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The Northwestern Prevention Collaborative in collaboration with Northwestern Community Services Board is sponsoring online trainings that teach people how to administer naloxone (the drug that reverses an overdose of opiates) and provides naloxone free of charge to participants who complete the online course. The training is being offered beginning at 12 noon, on July 31st or August 28th. There is a rapid REVIVE training which will last 20 minutes or a longer more in-depth version that provides information on why overdoses happen and risk factors that contribute to overdoses which will end by 1:30. Participants must preregister for the training ONLINE.

The Center for Disease Control just listed its preliminary numbers for overdose deaths in the US for 2019 at 70,980 an increase of 4.8% over 2018. In Virginia, the fatality rate increased 7.5% from 2018 rates. So far this year there have been 18 fatal overdoses in Page, Shenandoah, and Warren Counties through July 21st. This compares to a total of 11 for all of last year for the three counties according to reports from the Northwest Virginia Regional Drug and Gang Task Force. Nonfatal overdoses have increased significantly as well.

Please take advantage of the free training and dose of naloxone particularly if there are pain medications in the home.


About Northwestern Prevention Collaborative

The Northwestern Prevention Collaborative is focusing on the heroin/opioid epidemic in the Lord Fairfax Planning District, encompassing the City of Winchester and the counties of Clarke, Frederick, Page, Shenandoah and Warren with dual goals of preventing young people from misusing prescription drugs and reducing the number of heroin/prescription drug overdose deaths. The Collaborative is a partnership between Page Alliance for Community Action, Family Youth Initiative, Warren Coalition and the Prevention Department of Northwestern Community Services and is funded through the Virginia Department of Behavioral Health and Developmental Services.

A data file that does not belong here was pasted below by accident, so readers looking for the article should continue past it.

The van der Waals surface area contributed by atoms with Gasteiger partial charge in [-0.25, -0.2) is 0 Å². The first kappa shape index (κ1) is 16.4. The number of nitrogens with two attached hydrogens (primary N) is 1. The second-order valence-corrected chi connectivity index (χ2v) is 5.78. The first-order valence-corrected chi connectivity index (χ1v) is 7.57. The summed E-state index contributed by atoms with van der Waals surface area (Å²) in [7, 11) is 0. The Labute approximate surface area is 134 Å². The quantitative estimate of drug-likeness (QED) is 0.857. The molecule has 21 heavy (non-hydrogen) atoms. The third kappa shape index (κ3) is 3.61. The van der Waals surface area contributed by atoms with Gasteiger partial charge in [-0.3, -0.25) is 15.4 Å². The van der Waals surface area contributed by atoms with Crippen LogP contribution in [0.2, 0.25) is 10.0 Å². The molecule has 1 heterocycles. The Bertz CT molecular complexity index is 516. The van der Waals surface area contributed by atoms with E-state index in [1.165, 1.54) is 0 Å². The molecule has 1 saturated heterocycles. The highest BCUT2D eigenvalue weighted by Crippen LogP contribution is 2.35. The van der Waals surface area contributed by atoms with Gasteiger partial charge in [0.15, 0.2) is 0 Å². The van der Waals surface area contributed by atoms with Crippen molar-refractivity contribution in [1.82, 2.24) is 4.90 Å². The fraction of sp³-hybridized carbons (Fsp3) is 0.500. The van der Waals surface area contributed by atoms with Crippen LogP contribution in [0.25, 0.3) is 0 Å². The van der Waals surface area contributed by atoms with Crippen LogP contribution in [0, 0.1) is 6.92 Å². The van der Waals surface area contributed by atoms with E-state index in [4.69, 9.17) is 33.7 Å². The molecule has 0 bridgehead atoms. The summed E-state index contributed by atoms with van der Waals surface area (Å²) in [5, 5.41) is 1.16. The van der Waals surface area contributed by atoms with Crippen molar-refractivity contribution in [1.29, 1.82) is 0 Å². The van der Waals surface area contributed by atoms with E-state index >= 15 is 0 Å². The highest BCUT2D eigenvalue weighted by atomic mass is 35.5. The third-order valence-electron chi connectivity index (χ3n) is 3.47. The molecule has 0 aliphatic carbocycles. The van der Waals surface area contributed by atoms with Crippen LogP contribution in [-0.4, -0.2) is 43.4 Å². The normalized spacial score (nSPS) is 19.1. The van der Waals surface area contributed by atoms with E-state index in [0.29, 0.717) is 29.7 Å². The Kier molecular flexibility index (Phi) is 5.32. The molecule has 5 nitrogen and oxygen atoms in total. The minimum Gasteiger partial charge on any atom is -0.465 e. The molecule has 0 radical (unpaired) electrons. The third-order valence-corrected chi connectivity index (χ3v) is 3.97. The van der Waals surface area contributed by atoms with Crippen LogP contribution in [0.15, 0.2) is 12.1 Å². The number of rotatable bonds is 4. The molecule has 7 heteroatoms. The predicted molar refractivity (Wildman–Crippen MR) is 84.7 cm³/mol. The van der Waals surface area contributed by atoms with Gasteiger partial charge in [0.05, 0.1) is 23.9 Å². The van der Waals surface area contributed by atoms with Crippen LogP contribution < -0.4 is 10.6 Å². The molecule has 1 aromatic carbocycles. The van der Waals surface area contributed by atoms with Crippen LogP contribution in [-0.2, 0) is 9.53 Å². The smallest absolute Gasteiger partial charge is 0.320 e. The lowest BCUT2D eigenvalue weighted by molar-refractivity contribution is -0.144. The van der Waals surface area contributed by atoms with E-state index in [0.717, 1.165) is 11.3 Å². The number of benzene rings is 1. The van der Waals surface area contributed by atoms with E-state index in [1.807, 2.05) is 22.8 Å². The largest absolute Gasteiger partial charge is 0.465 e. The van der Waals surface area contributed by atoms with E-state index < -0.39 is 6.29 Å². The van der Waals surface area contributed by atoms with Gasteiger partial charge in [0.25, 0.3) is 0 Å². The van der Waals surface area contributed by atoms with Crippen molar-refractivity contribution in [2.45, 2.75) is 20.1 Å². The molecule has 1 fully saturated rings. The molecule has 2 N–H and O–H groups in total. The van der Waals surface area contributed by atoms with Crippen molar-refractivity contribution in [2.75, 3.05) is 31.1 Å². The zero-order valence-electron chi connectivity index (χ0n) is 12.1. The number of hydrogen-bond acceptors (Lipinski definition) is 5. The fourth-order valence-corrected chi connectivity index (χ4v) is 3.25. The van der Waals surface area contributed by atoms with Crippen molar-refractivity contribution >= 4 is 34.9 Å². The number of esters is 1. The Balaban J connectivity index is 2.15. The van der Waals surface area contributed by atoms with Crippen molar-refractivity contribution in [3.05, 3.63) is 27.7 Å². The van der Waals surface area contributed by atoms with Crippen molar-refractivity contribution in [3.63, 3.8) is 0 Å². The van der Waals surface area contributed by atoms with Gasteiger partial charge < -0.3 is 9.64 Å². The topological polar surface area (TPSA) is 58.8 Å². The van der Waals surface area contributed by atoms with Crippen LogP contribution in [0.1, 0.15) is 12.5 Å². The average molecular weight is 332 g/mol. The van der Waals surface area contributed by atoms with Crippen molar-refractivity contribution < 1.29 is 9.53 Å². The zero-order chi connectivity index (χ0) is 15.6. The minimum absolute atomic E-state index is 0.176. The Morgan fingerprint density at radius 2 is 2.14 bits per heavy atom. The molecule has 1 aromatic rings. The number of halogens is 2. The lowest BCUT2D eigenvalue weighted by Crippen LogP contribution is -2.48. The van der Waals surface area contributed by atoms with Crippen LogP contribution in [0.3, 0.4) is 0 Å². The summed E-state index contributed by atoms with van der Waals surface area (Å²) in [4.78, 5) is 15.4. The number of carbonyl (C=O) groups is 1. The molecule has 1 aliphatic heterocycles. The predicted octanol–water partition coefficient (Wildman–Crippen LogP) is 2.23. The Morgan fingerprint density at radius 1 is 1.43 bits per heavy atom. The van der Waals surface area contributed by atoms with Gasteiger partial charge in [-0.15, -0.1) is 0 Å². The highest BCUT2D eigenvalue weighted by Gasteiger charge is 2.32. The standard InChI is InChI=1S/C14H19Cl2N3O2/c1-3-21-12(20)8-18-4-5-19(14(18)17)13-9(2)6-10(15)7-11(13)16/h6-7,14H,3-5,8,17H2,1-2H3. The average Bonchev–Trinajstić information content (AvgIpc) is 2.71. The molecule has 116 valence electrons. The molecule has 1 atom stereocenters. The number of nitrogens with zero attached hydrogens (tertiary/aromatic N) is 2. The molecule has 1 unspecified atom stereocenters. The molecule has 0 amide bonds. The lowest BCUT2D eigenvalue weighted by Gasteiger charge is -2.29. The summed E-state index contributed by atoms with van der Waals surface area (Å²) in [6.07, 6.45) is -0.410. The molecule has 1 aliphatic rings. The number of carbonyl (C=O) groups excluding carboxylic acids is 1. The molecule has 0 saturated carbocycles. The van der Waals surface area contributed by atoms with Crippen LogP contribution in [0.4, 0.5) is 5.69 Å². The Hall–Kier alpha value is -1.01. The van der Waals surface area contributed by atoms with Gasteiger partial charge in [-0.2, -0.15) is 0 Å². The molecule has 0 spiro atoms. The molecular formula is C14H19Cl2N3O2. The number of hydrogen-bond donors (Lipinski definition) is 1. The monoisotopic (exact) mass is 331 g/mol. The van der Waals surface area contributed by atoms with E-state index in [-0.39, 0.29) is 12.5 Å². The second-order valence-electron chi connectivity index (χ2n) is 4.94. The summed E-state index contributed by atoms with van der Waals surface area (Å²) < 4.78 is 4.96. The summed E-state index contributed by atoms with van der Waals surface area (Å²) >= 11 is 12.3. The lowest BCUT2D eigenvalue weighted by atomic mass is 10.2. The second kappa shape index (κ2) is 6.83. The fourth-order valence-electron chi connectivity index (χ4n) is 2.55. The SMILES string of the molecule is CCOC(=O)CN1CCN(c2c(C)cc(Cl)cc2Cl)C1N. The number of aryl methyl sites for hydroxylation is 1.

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Virtual children activities by Samuels Public Library for the month of August

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These are the virtual events that are being hosted by the Youth Services Department at Samuels Public Library for the month of August.  Most events can be viewed from the Samuels Library Facebook page or YouTube channel.  More information about Samuels Library and the programs and services available can be found at www.samuelslibrary.net or call (540) 635-3153.

Children, teens, and adults are challenged to Dig Deeper:  Read.  Investigate.  Discover.  Samuels Library’s Summer Reading Clubs have begun, and readers are invited to register for Summer Reading Club, log their books read, complete challenges, attend virtual programs, and collect badges online.  Then come to the library for your prizes!  Summer Reading Club continues through August 10.